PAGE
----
Monday, October 25, 2010

Brevity is the soul of wit

"Brevity is the soul of wit." Well, I don't think I have ever been "witty" or very funny for that matter and this probably also rounds out why most close relations wouldn't classify me as ever having been "brief"... but in the interest of your valuable time, I will scoot on to the point. I like quotes just like this one. Always have liked them. This is probably due to the fact that most of them have been passed to me by my grandfather who I ADORE. This man had me read Dale Carnegie during my tween years. Those were some very handy dandy quotes for a person just getting started in the business of life. My "papa" passes on to me his funny quotes too. "Life is so uncertain that it's often best to eat dessert first." I love that, don't you? One of my former employers passed on a gem to me right after my PC crashed and I lost my entire Instructional Design Project. I capitalize it to defy grammar and illustrate to you how HUGE the project was. His "witty" quip was that "things are always faster the second time you do them." Now, as a stay at home mother of four darlin's, this little quote has come in quite handy as I try to get through my personal rendition of the Groundhog Day movie. He also used to say that "common sense wasn't common" and this he credited to Rousseau.  Now, only one trip to Wal-mart will confirm that one for you folks, but I often find it true in places you wouldn't expect as well. I have to be reminded of this one often; "no good deed goes unpunished." Have I told you yet that I love to help? It's a little disease I have and it usually lands me in a pile of you know what. I am usually following this one in my pursuit of helping; "bloom where you are planted". Here's one from my father-in-law that I love; "do it like you meant it." This man is a father of seven children all grown now. There is a genius in this man's quotes. He also interspersed his quotes with this creative "cave man" language that I suppose helped him to retain their attention long enough to absorb the quotes when they were young. They all still remember this lingo today. I would tell you all about it but I can't pronounce any of these "words" and I don't have the "code" for what each one means. Secondly, and I can't explain this, somehow they are sacred and seem not to be appropriately revealed to us non-cave dwellers.  I can't wait for Mr. Darcy to start the cave man language with our darlin's. Here's one that I learned in doing our homeschool research for the darlin's; "There is a fountain not made by the hands of men." This is from David Albert who writes about how children grow, learn, and flourish from the curiosity and drive welled up in each of them. I love this and I think of it often when my darlin's come to me with each new discovery. I think quotes are sort of like poems. They are knowledge pools that swirl around a fountain of realization. When your eyes are opened and you see something clearly, you want to share it-perhaps you cannot help yourself-and so the quote is born. It becomes trite over time as it is spoken repeatedly, but I try to remember the first time it was said and how true it was-the way you hear something that resonates with you for the first time. My grandfather told me a long time ago that "the accomplishment and success of one was the reflection of many." I think quotes are part of that knowledge heritage. As we set out to uncover the best person that we can be, how many small things touch us in crafting the single accomplishment we become? This leads me to Old Abe; "Whatever you are, be a good one."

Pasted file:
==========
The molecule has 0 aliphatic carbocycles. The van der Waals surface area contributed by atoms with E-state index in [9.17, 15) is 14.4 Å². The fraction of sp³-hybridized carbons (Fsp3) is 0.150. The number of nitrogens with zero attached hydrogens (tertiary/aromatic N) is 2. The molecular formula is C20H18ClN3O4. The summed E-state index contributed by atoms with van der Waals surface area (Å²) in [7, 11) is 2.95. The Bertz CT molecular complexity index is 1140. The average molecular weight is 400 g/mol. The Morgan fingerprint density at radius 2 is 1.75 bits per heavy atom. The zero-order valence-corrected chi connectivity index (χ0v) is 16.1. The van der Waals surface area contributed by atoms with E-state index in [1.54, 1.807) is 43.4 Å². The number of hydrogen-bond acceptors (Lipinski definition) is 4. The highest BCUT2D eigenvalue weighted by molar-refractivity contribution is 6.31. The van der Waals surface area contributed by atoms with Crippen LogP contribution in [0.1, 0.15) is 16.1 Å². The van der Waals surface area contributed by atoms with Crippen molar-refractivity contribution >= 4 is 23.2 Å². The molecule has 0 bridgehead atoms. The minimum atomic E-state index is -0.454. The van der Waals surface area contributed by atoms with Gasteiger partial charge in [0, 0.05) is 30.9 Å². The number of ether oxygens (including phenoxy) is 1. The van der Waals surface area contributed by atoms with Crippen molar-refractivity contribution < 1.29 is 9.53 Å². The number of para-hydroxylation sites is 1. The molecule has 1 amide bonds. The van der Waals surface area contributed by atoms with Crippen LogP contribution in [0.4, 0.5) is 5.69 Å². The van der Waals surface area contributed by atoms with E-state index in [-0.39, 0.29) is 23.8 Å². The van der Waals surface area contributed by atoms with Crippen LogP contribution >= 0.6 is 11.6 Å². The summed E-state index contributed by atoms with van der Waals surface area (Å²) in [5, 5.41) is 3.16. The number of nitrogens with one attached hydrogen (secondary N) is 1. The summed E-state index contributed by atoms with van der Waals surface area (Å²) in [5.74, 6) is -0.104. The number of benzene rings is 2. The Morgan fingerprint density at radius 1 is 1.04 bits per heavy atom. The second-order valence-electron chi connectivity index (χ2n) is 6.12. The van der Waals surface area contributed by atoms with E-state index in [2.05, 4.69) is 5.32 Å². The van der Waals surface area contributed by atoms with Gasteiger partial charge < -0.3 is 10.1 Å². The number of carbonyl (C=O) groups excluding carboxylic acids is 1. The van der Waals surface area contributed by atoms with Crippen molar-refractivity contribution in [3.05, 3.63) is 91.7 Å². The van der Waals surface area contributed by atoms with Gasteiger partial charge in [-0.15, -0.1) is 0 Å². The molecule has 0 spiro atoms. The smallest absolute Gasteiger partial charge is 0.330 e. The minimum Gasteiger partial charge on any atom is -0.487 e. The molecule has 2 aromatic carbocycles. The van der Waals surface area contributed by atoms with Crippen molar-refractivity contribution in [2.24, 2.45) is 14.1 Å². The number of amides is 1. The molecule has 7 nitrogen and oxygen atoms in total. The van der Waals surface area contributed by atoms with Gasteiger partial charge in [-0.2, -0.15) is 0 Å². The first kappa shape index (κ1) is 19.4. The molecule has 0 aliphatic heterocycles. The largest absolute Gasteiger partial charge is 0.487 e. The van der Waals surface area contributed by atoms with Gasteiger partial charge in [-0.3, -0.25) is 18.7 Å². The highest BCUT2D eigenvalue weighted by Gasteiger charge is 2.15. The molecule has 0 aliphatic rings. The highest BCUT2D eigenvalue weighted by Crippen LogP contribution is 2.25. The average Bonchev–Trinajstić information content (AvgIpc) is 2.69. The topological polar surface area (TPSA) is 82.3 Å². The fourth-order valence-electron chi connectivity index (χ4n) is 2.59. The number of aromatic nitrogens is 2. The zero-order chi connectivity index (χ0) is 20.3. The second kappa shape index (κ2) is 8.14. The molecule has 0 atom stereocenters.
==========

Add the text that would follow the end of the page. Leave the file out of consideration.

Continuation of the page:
Need a quote?

Monday, October 18, 2010

I broke out